Alice in Wonderland
Lewis Carroll
Contributed by Sharon Fleming
Chapter 8

Alice finally enters the beautiful garden, where she encounters three gardeners bickering over who among them has the duty of painting the white roses red. They explain to Alice that they accidentally planted white roses instead of red ones ordered by the Queen of Hearts. They hope to conceal their mistake before the Queen arrives. At that moment, the Queen enters the garden with a pack of live playing cards. As the gardeners tremble and bow before the Queen, she asks Alice her name. Alice does not fear the Queen or her entourage because, after all, they are just playing cards. When the Queen asks Alice about the gardeners’ behavior, Alice’s disrespectful response prompts the Queen to call for her execution. Before the Queen can behead Alice, the King of Hearts comes to her rescue and rescinds the Queen’s order. When she calls for the gardeners’ execution, Alice hides them in a flowerpot before leaving to play croquet with the Queen. When Alice arrives at the croquet field, the White Rabbit appears and informs her that the Duchess is on trial for boxing the Queen’s ears.

After the croquet game begins, Alice realizes just how unusual it is: The ground has ridges, the croquet balls are hedgehogs, and the mallets are flamingos. These oddities make it difficult for Alice to play. Suddenly, in the middle of the game, the Queen orders for the beheading of everyone around her. At this point, Alice attempts to escape, but she runs into the Cheshire Cat, who asks her about her progress in Wonderland. Alice responds by saying she feels disturbed by the Cheshire Cat’s unusual behavior. From a distance, the King notices Alice’s conversation with the Cheshire Cat. He approaches and attempts to bully the Cheshire Cat, but he fails. This annoys the King, so he asks the Queen to help him handle the situation. The Queen thoughtlessly commands for the Cheshire Cat’s decapitation, but her order is impossible to fulfill because the Cheshire Cat becomes a head floating in midair, so he cannot be executed. Alice recommends they call the Duchess to help since she is the Cheshire Cat’s owner. However, the Duchess arrives late, and the Cheshire Cat disappears.


Contrary to her initial expectations of the garden, upon entering it, Alice realizes it is just as frustrating a place as any other in Wonderland. The garden falls far short of her expectations, especially because its beauty appears artificial. She enters it to find gardeners concealing its natural state to appease the Queen of Hearts. Since the garden is both the center of Wonderland and the seat of power and authority therein, it reflects its surroundings. Although it attracts Alice, the garden is just as dysfunctional and insane as the rest of Wonderland. Just as Alice had to come to terms with the reality of Wonderland, she must accept the garden’s departure from her idealized vision of it.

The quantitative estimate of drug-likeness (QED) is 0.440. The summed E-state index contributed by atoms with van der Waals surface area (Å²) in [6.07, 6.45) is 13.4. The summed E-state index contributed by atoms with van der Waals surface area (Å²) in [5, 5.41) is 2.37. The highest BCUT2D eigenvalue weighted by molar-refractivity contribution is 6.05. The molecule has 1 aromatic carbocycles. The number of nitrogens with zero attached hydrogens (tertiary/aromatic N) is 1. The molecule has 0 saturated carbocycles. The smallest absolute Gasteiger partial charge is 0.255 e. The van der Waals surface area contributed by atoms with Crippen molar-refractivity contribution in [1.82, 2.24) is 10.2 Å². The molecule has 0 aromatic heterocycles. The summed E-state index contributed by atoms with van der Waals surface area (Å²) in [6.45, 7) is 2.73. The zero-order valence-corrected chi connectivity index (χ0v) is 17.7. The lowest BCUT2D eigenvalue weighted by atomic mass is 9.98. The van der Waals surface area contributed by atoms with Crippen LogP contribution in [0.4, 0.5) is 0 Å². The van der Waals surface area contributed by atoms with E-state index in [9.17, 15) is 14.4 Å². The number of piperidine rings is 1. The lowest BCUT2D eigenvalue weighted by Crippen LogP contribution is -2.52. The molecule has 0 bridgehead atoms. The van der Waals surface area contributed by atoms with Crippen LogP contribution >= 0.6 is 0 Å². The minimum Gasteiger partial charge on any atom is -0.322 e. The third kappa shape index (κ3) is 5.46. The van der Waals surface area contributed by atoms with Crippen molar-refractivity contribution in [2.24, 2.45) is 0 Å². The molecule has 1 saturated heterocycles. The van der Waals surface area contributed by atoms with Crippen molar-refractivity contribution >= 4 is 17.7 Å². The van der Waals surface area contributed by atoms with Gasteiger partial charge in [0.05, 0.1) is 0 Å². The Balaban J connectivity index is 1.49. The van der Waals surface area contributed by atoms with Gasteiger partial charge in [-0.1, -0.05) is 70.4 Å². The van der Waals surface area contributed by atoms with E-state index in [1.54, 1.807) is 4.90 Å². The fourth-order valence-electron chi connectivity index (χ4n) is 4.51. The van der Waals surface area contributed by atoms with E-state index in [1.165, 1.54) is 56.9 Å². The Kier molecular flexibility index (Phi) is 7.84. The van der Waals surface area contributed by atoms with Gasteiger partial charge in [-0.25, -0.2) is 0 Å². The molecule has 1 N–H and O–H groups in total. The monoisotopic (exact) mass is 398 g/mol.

Alice has a strained relationship with the Queen. Before Alice entered the garden, she did not pay much attention to the Queen or consider her the animals’ leader. In fact, Alice had taken orders from animals like the White Rabbit. In the garden, however, she discovers a new structure of command. She learns that the Queen is Wonderland’s ultimate ruler, and her presence makes all animals tremble. Moreover, Alice experiences the Queen’s authoritarian leadership style as she orders for her subjects’ beheadings. Ultimately, Wonderland’s inhabitants might all be mad, but their madness does not grant them freedom. They answer to the Queen.

Yet, in Alice’s interactions with the Queen, she emerges more powerful than she initially felt in Wonderland. After Alice realizes the Queen and her entourage are merely a “pack of cards,” she speaks to the Queen with more confidence. However, she does not attempt to control the Queen. Instead, the Queen, the King, and the gardeners on occasion solicit Alice for information and guidance. This suggests Alice has a place in Wonderland and that she is not as hopeless as she once appeared. Despite Alice’s difficulties, she develops some rapport with its occupants and remains reluctant leave Wonderland. She wants to see her experience through and learn the point of Wonderland, even though she could leave at any time by simply waking up.

Have study documents to share about Alice in Wonderland? Upload them to earn free Studypool credits!